Background: Freedom from rejection in pediatric heart transplant recipients is highly variable across centers. This study aimed to assess the center variation in methods used to diagnose rejection in the first-year post-transplant and determine the impact of this variation on patient outcomes. Methods: The PHTS registry was queried for all rejection episodes in the first-year post-transplant (2010-2019). The primary method for rejection diagnosis was determined for each event as surveillance biopsy, echo diagnosis, or clinical. The percentage of first-year rejection events diagnosed by surveillance biopsy was used to approximate the surveillance strategy across centers. Methods of rejection diagnosis were described and patient outcomes were assessed based on surveillance biopsy utilization among centers. Results: A total of 3985 patients from 56 centers were included. Of this group, 873 (22%) developed rejection within the first-year post-transplant. Surveillance biopsy was the most common method of rejection diagnosis (71.7%), but practices were highly variable across centers. The majority (73.6%) of first rejection events occurred within 3-months of transplantation. Diagnosis modality in the first-year was not independently associated with freedom from rejection, freedom from rejection with hemodynamic compromise, or overall graft survival. Conclusions: Rejection in the first-year after pediatric heart transplant occurs in 22% of patients and most commonly in the first 3 months post-transplant. Significant variation exists across centers in the methods used to diagnose rejection in pediatric heart transplant recipients, however, these variable strategies are not independently associated with freedom from rejection, rejection with hemodynamic compromise, or overall graft survival.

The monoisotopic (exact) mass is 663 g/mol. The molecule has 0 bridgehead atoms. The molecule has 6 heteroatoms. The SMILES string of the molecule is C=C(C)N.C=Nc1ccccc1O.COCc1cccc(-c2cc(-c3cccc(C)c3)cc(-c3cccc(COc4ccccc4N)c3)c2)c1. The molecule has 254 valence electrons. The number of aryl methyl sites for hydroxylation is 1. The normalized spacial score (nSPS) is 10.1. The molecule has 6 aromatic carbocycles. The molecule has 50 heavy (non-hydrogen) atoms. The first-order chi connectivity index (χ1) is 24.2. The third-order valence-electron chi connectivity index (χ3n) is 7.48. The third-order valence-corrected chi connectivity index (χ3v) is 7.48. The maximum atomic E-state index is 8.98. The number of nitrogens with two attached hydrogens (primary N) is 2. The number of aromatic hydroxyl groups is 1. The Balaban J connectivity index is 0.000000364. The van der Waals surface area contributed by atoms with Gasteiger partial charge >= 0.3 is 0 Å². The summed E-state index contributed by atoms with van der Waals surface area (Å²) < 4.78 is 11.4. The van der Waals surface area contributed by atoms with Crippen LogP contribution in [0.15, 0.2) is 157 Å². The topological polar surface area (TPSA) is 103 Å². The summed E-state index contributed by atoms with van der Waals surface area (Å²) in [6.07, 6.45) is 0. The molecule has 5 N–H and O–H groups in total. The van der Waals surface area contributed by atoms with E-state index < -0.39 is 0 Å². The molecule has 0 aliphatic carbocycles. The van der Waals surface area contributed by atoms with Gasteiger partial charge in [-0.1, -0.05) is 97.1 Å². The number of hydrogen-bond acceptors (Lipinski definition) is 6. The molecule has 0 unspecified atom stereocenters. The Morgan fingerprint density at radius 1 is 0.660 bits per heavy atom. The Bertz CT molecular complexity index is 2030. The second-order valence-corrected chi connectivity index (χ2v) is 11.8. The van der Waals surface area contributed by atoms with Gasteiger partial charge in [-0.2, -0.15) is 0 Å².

- heart transplant
- practice variation
ASJC Scopus subject areas
- Pulmonary and Respiratory Medicine
- Cardiology and Cardiovascular Medicine